VSCC Championship CLASSES – Main Monthly Feature Races.
Note: Over-riding specifications for each class may apply and are shown on the Calendar page.

Super Class:
What modifications can I make to my ‘Super Class’ car?

The spirit of this class is
to allow any car eligible to the race class to race with any tune-up components and with light-weight bodies if desired.  This includes both ‘tuned’ cars as provided as standard by the manufacturer or cars tuned/uprated after purchase.

Manufacturers included in the Super class but excluded from the Standard class are:

Avant Slot
Gom
HSRR
MB Slot
MRRC Toyota GT1
MSC
Ninco Pro race
NSR
Power Slot
ProSlot
Scaleauto
Slot.It
Spirit – Racing
SRT

and includes any other tuned or kit conversion car.

Standard Class:
What modifications can I make to my car?

The spirit of this class is
to allow all main range cars from the main slot car manufacturers to race in a near to standard tune with standard low cost components.

Except where specified otherwise in the Race Calendar, it is allowable to change the following:
Front tyres,
Rear tyres,
Braid,
Motor,
Pinion (inline or sidewinder)
Guide,
Screw.

Main-stream manufacturers include:
AutoArt,
Carrera,
Cartrix,
Fly,
GB Track,
MRRC (except Toyota GT1),
Ninco,
Pink-Kar,
ProSlot
Proteus,
Revell,
Scalextric,
SCX),
Sloter,
Spirit,
Teamslot,
Takara,
Vanquish.

A Super class car can have:

  • metal gears

  • metal hubs

  • high performance motors of same or other manufacturer make.

  • ball-race bearings

  • Scalextric PCR chassis

    BUT THE FOLLOWING RESTRICTIONS STILL APPLY:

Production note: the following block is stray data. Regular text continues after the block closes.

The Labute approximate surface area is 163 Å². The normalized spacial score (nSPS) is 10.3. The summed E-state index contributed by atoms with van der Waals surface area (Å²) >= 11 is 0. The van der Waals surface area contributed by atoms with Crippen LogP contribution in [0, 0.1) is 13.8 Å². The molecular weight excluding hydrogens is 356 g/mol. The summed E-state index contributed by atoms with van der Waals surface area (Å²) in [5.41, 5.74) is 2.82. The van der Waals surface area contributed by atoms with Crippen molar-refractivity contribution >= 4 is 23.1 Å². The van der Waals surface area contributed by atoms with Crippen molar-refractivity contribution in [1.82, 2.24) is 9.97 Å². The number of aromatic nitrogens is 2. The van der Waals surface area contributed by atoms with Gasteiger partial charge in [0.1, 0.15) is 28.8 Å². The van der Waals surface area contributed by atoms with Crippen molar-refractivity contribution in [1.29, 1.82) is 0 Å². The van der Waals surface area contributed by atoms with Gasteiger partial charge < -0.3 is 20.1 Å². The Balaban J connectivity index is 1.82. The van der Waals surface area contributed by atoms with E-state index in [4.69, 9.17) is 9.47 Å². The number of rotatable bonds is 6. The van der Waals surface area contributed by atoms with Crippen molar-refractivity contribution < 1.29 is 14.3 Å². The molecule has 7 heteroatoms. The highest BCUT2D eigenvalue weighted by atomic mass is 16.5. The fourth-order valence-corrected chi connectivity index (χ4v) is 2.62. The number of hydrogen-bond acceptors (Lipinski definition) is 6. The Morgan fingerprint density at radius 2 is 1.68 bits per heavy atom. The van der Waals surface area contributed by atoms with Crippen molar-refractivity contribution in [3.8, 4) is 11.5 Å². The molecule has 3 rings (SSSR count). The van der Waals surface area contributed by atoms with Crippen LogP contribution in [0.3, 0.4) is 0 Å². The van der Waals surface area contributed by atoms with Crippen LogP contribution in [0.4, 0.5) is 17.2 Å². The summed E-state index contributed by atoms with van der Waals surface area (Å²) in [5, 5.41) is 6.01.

A Super class car must NOT have:

  • Added weight

  • High down-force magnets.

  • Firmly glued on tyres to the wheel hub

  • Wet tyres when brought to the grid to race

  • Tyres or hubs protruding outside of the car body work as viewed from above. A 1mm allowance may be made for cars whose hubs, it protruding outside of the bodywork, can not physically be moved inward. Fitting wider hubs than standard is not excused. Every effort should be made by the car owner to ensure that the car is rebuilt so that the wheel hubs and tyres remain inside the bodywork.

  • Removed body work or chassis parts.  However, broken wings (not missing wings), mirrors, aerials, etc are acceptable.  The complete absence of a wing that would normally be fitted is not desirable and the car owner should make every effort to fit a replacement wing. 

  • Removed material from the bodywork or chassis. This refers to the removal of material from the main body or chassis.

  • Sponge tyres.

  • Brass/Metal chassis.



A Standard class car must NOT have:

  • any components specified as allowable in the Super class

  • magnets

  • metal gears

  • metal wheel hubs

  • ball-race bearings

  • ballast weights

  • light-weight bodies

  • firmly glued on tyres to the wheel hub

  • wet tyres when brought to the grid to race

  • sponge tyres.

  • tyres or hubs protruding outside of the car body work as viewed from above. A 1mm allowance may be made for cars whose hubs, it protruding outside of the bodywork, can not physically be moved inward. Fitting wider hubs than standard is not excused. Every effort should be made by the car owner to ensure that the car is rebuilt so that the wheel hubs and tyres remain inside the bodywork.

  • removed body work or chassis parts.  However, broken wings (not missing wings), mirrors, aerials, etc are acceptable.  The complete absence of a wing that would normally be fitted is not desirable and the car owner should make every effort to fit a replacement wing. 

  • removed material from the bodywork or chassis. This refers to the removal of material from the main body or chassis.